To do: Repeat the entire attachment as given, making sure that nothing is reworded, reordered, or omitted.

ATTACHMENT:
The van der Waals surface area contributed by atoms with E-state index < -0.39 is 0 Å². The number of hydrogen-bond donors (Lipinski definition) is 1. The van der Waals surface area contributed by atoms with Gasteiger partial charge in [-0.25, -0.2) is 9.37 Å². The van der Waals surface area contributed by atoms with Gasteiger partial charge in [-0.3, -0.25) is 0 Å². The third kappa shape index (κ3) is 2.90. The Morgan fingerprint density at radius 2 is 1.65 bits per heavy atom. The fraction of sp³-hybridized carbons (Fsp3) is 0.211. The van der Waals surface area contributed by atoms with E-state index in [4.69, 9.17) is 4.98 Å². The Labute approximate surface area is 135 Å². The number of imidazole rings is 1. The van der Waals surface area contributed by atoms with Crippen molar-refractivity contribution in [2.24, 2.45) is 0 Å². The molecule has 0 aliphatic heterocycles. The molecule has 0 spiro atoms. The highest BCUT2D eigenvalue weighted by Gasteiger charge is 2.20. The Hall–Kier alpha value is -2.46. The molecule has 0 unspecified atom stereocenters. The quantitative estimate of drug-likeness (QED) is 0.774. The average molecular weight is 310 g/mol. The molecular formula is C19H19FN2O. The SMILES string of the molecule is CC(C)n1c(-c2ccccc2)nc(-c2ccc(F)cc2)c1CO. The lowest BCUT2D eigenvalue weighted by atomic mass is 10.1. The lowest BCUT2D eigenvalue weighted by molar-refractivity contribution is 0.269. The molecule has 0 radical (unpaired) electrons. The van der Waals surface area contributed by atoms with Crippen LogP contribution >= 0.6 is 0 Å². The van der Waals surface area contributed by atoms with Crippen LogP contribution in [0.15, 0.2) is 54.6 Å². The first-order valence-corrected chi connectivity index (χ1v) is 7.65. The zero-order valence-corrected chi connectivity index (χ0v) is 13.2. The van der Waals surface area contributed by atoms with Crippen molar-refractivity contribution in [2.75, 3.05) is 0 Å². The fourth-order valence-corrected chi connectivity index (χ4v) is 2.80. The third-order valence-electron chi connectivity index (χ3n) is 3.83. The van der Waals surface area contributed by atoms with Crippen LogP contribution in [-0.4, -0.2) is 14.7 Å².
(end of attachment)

The van der Waals surface area contributed by atoms with E-state index < -0.39 is 0 Å². The number of hydrogen-bond donors (Lipinski definition) is 1. The van der Waals surface area contributed by atoms with Gasteiger partial charge in [-0.25, -0.2) is 9.37 Å². The van der Waals surface area contributed by atoms with Gasteiger partial charge in [-0.3, -0.25) is 0 Å². The third kappa shape index (κ3) is 2.90. The Morgan fingerprint density at radius 2 is 1.65 bits per heavy atom. The fraction of sp³-hybridized carbons (Fsp3) is 0.211. The van der Waals surface area contributed by atoms with E-state index in [4.69, 9.17) is 4.98 Å². The Labute approximate surface area is 135 Å². The number of imidazole rings is 1. The van der Waals surface area contributed by atoms with Crippen molar-refractivity contribution in [2.24, 2.45) is 0 Å². The molecule has 0 aliphatic heterocycles. The molecule has 0 spiro atoms. The highest BCUT2D eigenvalue weighted by Gasteiger charge is 2.20. The Hall–Kier alpha value is -2.46. The molecule has 0 unspecified atom stereocenters. The quantitative estimate of drug-likeness (QED) is 0.774. The average molecular weight is 310 g/mol. The molecular formula is C19H19FN2O. The SMILES string of the molecule is CC(C)n1c(-c2ccccc2)nc(-c2ccc(F)cc2)c1CO. The lowest BCUT2D eigenvalue weighted by atomic mass is 10.1. The lowest BCUT2D eigenvalue weighted by molar-refractivity contribution is 0.269. The molecule has 0 radical (unpaired) electrons. The van der Waals surface area contributed by atoms with Crippen LogP contribution >= 0.6 is 0 Å². The van der Waals surface area contributed by atoms with Crippen LogP contribution in [0.15, 0.2) is 54.6 Å². The first-order valence-corrected chi connectivity index (χ1v) is 7.65. The zero-order valence-corrected chi connectivity index (χ0v) is 13.2. The van der Waals surface area contributed by atoms with Crippen molar-refractivity contribution in [2.75, 3.05) is 0 Å². The fourth-order valence-corrected chi connectivity index (χ4v) is 2.80. The third-order valence-electron chi connectivity index (χ3n) is 3.83. The van der Waals surface area contributed by atoms with Crippen LogP contribution in [-0.4, -0.2) is 14.7 Å².